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February 17, 2009

The Canberra Times

Chief Minister's 10c refund scheme for bottles and cans fizzes out

The ACT will not introduce a 10c refund scheme on bottles and cans, according to Chief Minister Jon Stanhope.

Speaking at the release of the Clean Up Australia Day annual Rubbish Report yesterday, Mr Stanhope ruled out the ACT going it alone when it came to instituting a container refund scheme similar to South Australia's successful model.

Mr Stanhope was concerned such a scheme would see recyclers cross the border from NSW to collect the refund, costing the ACT millions.

''We've looked at this and done some studies [but] it's not our next priority in regards to waste,'' Mr Stanhope said.

''It wouldn't work for us without container deposit in NSW and that would impact unfairly on us. We have to be careful to get the best bang for our buck.

''We're interested in a bulky goods collection system and the next most efficient step is to employ people at the tip face.''

Refund scheme champion and Clean Up Australia Day chairman Ian Kiernan agreed with Mr Stanhope's stance, outlining the need for a federal refund strategy.

''If the ACT stood alone it's going to be a major problem,'' Mr Kiernan said.

''But if we can get one through in NSW we'll be hot-footing it back here to get a scheme to complement it, then we can put pressure on Victoria. It works well in South Australia [because] instead of seeing rubbish, people see money and then make it disappear.

''[The scheme is] about better resource management, our resources are finite [so] we're going to keep pushing.''

A national poll issued last month showed 88 per cent of Australians and 100 per cent of Canberrans supported creating a 10c deposit and refund scheme.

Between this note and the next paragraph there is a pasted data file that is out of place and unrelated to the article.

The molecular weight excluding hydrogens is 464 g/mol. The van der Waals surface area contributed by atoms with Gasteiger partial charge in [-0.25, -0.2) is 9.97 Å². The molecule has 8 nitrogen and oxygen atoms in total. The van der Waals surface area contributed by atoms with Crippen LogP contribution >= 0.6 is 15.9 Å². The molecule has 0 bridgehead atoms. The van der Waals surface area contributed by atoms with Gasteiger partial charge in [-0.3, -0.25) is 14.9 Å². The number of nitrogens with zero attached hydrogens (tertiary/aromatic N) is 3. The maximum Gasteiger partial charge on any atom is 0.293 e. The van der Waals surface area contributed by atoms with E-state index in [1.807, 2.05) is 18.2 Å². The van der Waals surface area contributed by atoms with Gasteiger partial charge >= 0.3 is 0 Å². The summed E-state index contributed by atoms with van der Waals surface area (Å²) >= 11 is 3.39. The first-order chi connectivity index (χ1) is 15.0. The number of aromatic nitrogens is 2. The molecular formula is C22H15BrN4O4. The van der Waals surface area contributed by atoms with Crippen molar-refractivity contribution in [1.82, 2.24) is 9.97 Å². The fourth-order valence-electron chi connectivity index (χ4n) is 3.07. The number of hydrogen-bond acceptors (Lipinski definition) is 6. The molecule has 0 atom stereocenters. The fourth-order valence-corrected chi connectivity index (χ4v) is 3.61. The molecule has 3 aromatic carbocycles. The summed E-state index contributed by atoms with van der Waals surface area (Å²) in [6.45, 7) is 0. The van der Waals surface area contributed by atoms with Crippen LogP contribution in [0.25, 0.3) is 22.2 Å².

The 2008 Clean Up Australia Day annual Rubbish Report revealed beverage-related rubbish, including bottle caps, plastic and glass bottles and labels, made up a significant portion of the rubbish collected across the territory during last year's clean-up.

According to the report, more than 20 per cent of rubbish collected in the ACT could have been recycled through normal kerbside collections.

Cigarette butts accounted for 50.2 per cent of all rubbish collected in the ACT and volunteers picked up about 7.7 times more butts than in 2007.

Last year more than 18,000 volunteers collected more than 160 tonnes of rubbish from 80 sites across the ACT, a response Mr Kiernan hopes will be repeated at Clean Up Australia Day 2009 on March 1.

''Everyone in the ACT can take matters into their own hands on Sunday, March 1, by getting involved in Clean Up Australia Day and helping to clean up their local environment,'' Mr Kiernan said.

Clean Up Australia will soon be running a TV campaign about the need for greater recycling. For more details visit www.cleanup.com.au


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